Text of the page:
Starting Your Self Build Project

How to Start Your Self Build Project

When does a self build project begin? Is it when you start looking for a plot? Or perhaps when you actually buy a plot and visit an architect?

For us, both of those events seem a little way off yet. So what can we do straight away to get started?

Look at Your Finances

Before even contemplating plots or house designs, you surely need to have an understanding of where you stand financially as this will dictate what you can and can’t achieve.

We are renting at the moment, so our finances are relatively straightforward as we don’t have any money tied up in property. We have cash savings plus the income from our full time jobs. Hannah takes a regular salary, whilst I take a salary plus dividends from my design company.

So there are 2 questions – how much do we need for a self build and how much are we able to afford?

Because we’ve never owned a house, the whole world of mortgages is pretty new to us. I have been in touch with 2 providers, to see what sort of ballpark figure we might be able to borrow (Build Store and Ecology). Both said that they typically lend up to 4 times your total income, minus your fixed expenses (loans, credit cards, rent/mortgage payments). I’m assuming this is based on your net income (i.e. after tax), but I didn’t think about this when I asked, so I’ll need to check that.

In addition to the maximum the lender is willing to lend, they will also assess your ability to keep up with repayments. For this they will look at your general monthly expenditure, including things like groceries, utilities, travel, child care etc. They will want to make sure that you have a comfortable margin to make the payments, plus the capacity to cope with potential increases in interest rates.

As for how much we actually need, this is a slightly more open ended question. In the back of Homebuild & Renovating magazine, there are some quoted numbers for cost per square meter for typical homes in various regions of the UK. They also have a great article about costing in general which you can view here.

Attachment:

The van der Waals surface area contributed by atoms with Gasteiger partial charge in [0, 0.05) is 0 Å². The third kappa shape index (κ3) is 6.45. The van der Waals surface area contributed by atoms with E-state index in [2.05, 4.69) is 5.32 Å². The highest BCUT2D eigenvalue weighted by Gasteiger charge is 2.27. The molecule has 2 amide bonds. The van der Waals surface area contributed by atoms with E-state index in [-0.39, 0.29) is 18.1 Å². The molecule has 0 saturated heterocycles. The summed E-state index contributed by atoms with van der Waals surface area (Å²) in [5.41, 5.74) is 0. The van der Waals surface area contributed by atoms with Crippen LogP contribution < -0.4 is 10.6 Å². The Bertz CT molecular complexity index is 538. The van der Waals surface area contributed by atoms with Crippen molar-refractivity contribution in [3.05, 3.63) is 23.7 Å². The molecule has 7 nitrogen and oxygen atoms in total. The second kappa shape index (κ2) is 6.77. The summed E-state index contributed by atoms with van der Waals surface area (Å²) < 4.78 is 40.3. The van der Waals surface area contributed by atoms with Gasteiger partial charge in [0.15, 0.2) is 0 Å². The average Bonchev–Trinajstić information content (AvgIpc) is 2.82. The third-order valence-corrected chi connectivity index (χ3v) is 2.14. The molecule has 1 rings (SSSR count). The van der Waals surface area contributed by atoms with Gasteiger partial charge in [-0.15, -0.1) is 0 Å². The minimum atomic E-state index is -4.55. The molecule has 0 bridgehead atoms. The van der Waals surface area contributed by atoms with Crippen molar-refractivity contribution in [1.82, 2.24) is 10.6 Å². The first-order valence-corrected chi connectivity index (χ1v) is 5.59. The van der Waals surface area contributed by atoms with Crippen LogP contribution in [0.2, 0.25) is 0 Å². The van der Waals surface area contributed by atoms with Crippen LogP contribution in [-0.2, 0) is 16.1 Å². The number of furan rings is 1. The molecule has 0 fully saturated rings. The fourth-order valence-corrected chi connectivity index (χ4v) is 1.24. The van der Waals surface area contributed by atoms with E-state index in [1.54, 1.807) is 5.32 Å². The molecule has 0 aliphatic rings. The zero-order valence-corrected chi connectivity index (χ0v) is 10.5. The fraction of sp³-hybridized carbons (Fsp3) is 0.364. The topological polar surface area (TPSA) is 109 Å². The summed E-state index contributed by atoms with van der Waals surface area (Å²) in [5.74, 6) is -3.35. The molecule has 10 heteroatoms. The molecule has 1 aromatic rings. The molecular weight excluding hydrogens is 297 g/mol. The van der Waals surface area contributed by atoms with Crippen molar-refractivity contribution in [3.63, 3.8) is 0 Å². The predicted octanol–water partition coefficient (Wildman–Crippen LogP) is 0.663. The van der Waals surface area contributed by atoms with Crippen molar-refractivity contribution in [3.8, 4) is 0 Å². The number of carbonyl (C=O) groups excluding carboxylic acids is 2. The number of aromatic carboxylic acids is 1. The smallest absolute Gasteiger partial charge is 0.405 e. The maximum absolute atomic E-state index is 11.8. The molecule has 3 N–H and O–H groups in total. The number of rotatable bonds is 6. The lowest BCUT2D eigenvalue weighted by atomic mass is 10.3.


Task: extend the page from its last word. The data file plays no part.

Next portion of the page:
We are in Oxfordshire, so the cost per square meter, assuming we were to work with a main builder plus sub-contractors, would be £1293 for a 2 storey house of approximately 130m^2 . Based on this the build costs in total would be £168,090

So if we allowed £120,000 for land, plus all the associated fees, and some contingency I think we’re probably talking something in the region of £320,000-£330,000 for the total project budget?

Clearly there’s lots more research to do here, but at least it’s a ballpark figure that we can bear in mind.

Think About Your Design Brief

At some point, we’re probably going to have to sit down with an architect and tell them what we want. Obviously without a plot and budget it’s not possible to draw up exact plans at this stage, but we can at least start to think about the things we want from our house.

The advice on the Royal Institute of British Architect’s website suggests 5 key areas that you your architect will need to know about:

  • You Aims
  • Your Budget
  • Your Design Style
  • Your Reasons for the Project
  • Your Authority (who will be making the decisions)
  • Your Overall Expectations

The design style is the most exciting bit – this is where you get to browse magazines and the internet looking at all the amazing things you can achieve. I have started to answer these questions – you can see my progress here.

Both Hannah and I are putting together our own design style documents at the moment, so that we allow ourselves the freedom to say what we want. At the end of the process we will have to combine them into a single document and with any luck there will be plenty of common ground, but we will see!

Define Your Target Plot Location

We currently live in a lovely little village in north Oxfordshire. It has everything we need, is in a great location for work and travel in general. But, it’s expensive. We could embark on a plot finding mission in our village and the surrounding area, but I suspect that plots will be very rare, and when they are available will be way over our budget, plus we’ll have all the planning application headaches.

That’s not to say we’re ruling the option out, but there is a slightly easier looking option on the table. There is a new development at Graven Hill, Bicester. The idea at Graven Hill is to encourage self build on a grand scale – eventually thousands of homes. Not all will be self build, but many will. The concept will be that plots will be delivered as a ‘golden brick’, with the foundation and services installed, leaving you to arrange the rest of the build.

Indications are that the plot prices will be within our budget, and the timescale seems to suit us with plots becoming available in 2016. We eagerly await more news, but so far this seems like an ideal opportunity for us to embark on a self build project without too much risk and without the planning and infrastructure problems that seem to bog so many people down.